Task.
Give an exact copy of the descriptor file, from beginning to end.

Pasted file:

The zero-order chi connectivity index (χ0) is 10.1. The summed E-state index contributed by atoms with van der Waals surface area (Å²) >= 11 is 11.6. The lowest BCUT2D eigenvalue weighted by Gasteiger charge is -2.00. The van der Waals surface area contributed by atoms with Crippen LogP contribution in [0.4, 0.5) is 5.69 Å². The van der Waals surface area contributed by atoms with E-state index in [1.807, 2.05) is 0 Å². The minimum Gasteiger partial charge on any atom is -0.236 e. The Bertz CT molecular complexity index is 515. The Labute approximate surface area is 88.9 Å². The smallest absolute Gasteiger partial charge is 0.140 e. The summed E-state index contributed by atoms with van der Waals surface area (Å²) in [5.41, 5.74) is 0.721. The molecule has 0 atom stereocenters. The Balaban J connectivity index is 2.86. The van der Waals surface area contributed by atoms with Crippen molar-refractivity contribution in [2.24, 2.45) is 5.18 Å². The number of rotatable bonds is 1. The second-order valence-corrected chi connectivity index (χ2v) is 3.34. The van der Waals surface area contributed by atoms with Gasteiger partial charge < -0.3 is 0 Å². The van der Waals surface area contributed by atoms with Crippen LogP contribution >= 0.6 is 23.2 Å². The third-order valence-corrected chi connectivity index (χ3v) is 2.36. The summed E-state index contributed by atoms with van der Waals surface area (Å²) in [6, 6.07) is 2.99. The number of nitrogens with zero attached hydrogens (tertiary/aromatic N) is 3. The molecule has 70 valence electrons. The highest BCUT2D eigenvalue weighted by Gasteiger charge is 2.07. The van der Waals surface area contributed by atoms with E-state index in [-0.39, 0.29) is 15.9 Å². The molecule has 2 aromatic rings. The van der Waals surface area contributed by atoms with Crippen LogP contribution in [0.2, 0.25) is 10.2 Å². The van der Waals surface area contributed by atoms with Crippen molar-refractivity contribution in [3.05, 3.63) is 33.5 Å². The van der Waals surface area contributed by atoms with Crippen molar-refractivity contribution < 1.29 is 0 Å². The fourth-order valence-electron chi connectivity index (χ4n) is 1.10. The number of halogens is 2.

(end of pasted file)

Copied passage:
The zero-order chi connectivity index (χ0) is 10.1. The summed E-state index contributed by atoms with van der Waals surface area (Å²) >= 11 is 11.6. The lowest BCUT2D eigenvalue weighted by Gasteiger charge is -2.00. The van der Waals surface area contributed by atoms with Crippen LogP contribution in [0.4, 0.5) is 5.69 Å². The van der Waals surface area contributed by atoms with E-state index in [1.807, 2.05) is 0 Å². The minimum Gasteiger partial charge on any atom is -0.236 e. The Bertz CT molecular complexity index is 515. The Labute approximate surface area is 88.9 Å². The smallest absolute Gasteiger partial charge is 0.140 e. The summed E-state index contributed by atoms with van der Waals surface area (Å²) in [5.41, 5.74) is 0.721. The molecule has 0 atom stereocenters. The Balaban J connectivity index is 2.86. The van der Waals surface area contributed by atoms with Crippen molar-refractivity contribution in [2.24, 2.45) is 5.18 Å². The number of rotatable bonds is 1. The second-order valence-corrected chi connectivity index (χ2v) is 3.34. The van der Waals surface area contributed by atoms with Gasteiger partial charge < -0.3 is 0 Å². The van der Waals surface area contributed by atoms with Crippen LogP contribution >= 0.6 is 23.2 Å². The third-order valence-corrected chi connectivity index (χ3v) is 2.36. The summed E-state index contributed by atoms with van der Waals surface area (Å²) in [6, 6.07) is 2.99. The number of nitrogens with zero attached hydrogens (tertiary/aromatic N) is 3. The molecule has 70 valence electrons. The highest BCUT2D eigenvalue weighted by Gasteiger charge is 2.07. The van der Waals surface area contributed by atoms with E-state index in [-0.39, 0.29) is 15.9 Å². The molecule has 2 aromatic rings. The van der Waals surface area contributed by atoms with Crippen LogP contribution in [0.2, 0.25) is 10.2 Å². The van der Waals surface area contributed by atoms with Crippen molar-refractivity contribution in [3.05, 3.63) is 33.5 Å². The van der Waals surface area contributed by atoms with Crippen molar-refractivity contribution < 1.29 is 0 Å². The fourth-order valence-electron chi connectivity index (χ4n) is 1.10. The number of halogens is 2.